On May 1st, 1970, 500 students and protesters gathered on the campus of Kent State University. They were protesting the start of the Cambodia Incursion, which, for them, symbolized the continuation of the war, something that directly contradicted one of Nixon’s promised during his campaign- to END the war. Between Nixon’s announcement of the Cambodia Incursion on April 30 th and the planned rally on May 4th, the city of Kent was overturned. Protesters were throwing rocks at police officials and fire trucks. Local storefronts were vandalized.
On May 2nd, The National Guard arrived. The campus and town of Kent were
invaded with tear gas and protests over the handful of days before the massacre. Kent Mayor LeRoy Satrom contacted Governor Rhodes and put a State of Emergency in place. He closed down the bars, which only angered the protesters and citizens further. During a press conference at the Kent firehouse, Ohio’s Governor, Jim Rhodes, said the following:
“We’ve seen here at the city of Kent especially, probably the most vicious form of campus-oriented violence yet perpetrated by dissident groups… they make definite plans of burning, destroying, and throwing rocks at police and at the National Guard and the Highway Patrol.
…this is when we’re going to use every part of the law enforcement agency of Ohio to drive them out of Kent. We are going to eradicate the problem. We’re not going to treat the symptoms. …and these people just move from one campus to the other and terrorize the community. They’re worse than the brown shirts and the communist element and also the night riders and the vigilantes. They’re the worst type of people that we harbor in America. Now I want to say this. They are not going to take over [the] campus. I think that we’re up against the strongest, well-trained, militant, revolutionary group that has ever assembled in America.”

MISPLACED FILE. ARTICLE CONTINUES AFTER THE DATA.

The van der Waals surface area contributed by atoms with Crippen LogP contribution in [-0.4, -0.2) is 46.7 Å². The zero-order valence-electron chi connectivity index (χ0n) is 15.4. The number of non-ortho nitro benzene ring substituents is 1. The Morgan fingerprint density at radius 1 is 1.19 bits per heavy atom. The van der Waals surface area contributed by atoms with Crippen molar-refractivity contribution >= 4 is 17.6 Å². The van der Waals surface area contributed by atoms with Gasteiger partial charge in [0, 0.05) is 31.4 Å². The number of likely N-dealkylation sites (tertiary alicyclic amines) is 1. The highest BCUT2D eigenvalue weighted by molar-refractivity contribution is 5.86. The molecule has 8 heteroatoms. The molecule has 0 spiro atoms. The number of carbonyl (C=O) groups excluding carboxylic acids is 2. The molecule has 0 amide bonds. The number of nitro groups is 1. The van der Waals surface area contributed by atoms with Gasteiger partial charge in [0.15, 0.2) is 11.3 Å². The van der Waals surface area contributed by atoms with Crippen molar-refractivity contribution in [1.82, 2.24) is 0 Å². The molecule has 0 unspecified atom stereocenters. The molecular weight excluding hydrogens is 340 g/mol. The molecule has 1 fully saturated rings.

12:00 pm on May 4 th , about 2000 people gathered; many more looked on, watching from the outskirts of the Commons, not participating in the protest. When it was clear that the present of their armor and guns weren’t going to deter those gathered from continuing with their protest, the National Guard started to take charge of the situation. Guns were fired. Many scattered but some stayed to stand up to the invading guardsmen. Sadly, some of the students injured/killed
in the shooting weren’t even protesting; they had been walking by or just watching the onslaught of violent on their beautiful campus. The shootings killed four students and wounded nine. Two of the four students killed, Allison Krause and Jeffrey Miller, had participated in the protest. The other two, Sandra Scheuer and William Knox Schroeder, had been walking from one class to the next at the time of their deaths. None of these deaths were necessary. All of them could
have been avoided.
As we are dealing with our own emergencies during this time of COVID-19, please take a moment to reflect and remember the people lost in this unnecessary and unfortunate nightmare. Remember Allison Krause, Jeffrey Miller, Sandra Scheuer and William Schroeder, as well as the nine others who were injured. As you post “May the Fourth Be With You” and put on your Baby Yoda shirt, please remember the Kent State Massacre.